From an economic perpective, France matters because the European Union (EU) matters and the EU matters because it now totals 495 million people in 27 countries and has an economy larger than that of the US. The European Union is fast becoming a power in the world's economic order. Yet, while it has mass and some clout, because it comprises 27 different countries spread over thousands of miles and many languages, it does not have a unified political or economic structure that has been able to drive the big ideas in the world. France is not one of the largest members of the Union, but it has a prominence in the EU that gives it a cachet far greater than its size. France's prestige and importance come from three things:
1. It was an originator and charter member of the EU 2. France has long promoted the "third way" or middle ground between the US and its foes around the world. 3. France is a squeeky wheel in terms of its culture, language and desire for a position of power on the world stage. While France has authentic prominence and a clear desire to lead the EU, it's leadership has been thwarted because it has lagged most of the other nations in the EU economically. I described the reason for that last time: a lack of faith in the free and flexible markets for commerce and labor. Many observers now believe that the economic malaise in France has reached the proportions that the French people are willing to give up some of their state-sponsored security blanket for the greater economic growth and employment gains that they see bubbling up in countries that are following a more free market approach. If France moves politically and economically to the right, by electing pro-business Nicolas Sarkozy over socialist Segolene Royal, the entire economic world will be the winner, and Sarkozy will assume almost an immediate leadership role in the EU, and consequently the world.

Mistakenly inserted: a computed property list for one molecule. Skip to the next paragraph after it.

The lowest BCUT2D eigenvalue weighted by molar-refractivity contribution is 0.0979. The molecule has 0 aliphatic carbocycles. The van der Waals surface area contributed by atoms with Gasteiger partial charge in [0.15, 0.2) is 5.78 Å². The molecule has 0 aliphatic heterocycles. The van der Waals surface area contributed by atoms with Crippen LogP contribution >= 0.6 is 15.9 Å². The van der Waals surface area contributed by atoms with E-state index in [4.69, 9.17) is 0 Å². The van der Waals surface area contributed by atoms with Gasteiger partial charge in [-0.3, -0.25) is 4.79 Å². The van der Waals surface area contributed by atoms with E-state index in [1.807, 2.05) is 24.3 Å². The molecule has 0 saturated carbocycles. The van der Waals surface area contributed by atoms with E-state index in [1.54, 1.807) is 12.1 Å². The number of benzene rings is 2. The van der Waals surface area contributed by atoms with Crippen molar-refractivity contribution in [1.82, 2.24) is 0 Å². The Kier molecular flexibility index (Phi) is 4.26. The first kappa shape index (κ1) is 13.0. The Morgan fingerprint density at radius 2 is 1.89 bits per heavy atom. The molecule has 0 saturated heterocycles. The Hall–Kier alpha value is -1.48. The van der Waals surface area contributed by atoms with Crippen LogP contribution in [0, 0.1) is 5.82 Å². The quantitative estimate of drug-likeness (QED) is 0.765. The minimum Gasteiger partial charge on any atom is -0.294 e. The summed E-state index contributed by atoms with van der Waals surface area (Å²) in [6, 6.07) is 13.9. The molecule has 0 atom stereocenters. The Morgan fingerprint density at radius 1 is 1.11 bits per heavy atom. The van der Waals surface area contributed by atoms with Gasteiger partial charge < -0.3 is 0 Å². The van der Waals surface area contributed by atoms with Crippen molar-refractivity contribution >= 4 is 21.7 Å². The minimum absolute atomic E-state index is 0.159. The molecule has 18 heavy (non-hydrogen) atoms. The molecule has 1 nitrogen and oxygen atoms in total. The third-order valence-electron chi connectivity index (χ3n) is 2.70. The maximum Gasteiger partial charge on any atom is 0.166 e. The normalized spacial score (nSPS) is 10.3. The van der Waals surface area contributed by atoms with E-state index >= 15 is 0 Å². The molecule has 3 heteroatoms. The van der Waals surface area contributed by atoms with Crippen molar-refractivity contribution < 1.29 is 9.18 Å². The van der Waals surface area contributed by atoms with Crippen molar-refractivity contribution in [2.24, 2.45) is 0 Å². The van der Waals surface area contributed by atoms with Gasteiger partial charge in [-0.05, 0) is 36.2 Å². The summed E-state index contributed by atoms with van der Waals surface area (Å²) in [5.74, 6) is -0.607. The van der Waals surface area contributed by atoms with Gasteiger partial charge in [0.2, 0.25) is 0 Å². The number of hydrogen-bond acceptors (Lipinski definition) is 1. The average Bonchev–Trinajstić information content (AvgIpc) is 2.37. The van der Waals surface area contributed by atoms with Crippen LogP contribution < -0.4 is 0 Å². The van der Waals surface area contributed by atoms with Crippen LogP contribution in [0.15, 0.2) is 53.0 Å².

France and much of Europe has tremendous untapped growth potential that is likely to blossom if Sarkozy can lower taxes on entrepreneurs and deconstruct France's maze of job-stifling limits on employers' hiring and firing flexibilities.
Over the past decade, the EU has grown at only about half of the rate of the US, England, Canada, and Australia, where more pro-business policies are in place. With a pro-growth President in France leading the way and offering the proper incentives, the EU could increase its rate of growth by nearly a third.
Finally, as country after country in the EU has adopted more business friendly policies, we have shifted more funds into companies in the region. We now hold between 15% and 20% of our equity assets in European companies.
If Sarkozy wins, we believe the opportunities for continued stock appreciation from companies in the region are greatly enhanced.
Below is the most recent Intrade.com betting line on a Sarkozy win in the election. It has risen from near 70% last week to near 80% today. Bettors are not necessarily voters, but these betting lines have been remarkably accurate in recent years.
I'll keep you posted on the outcome.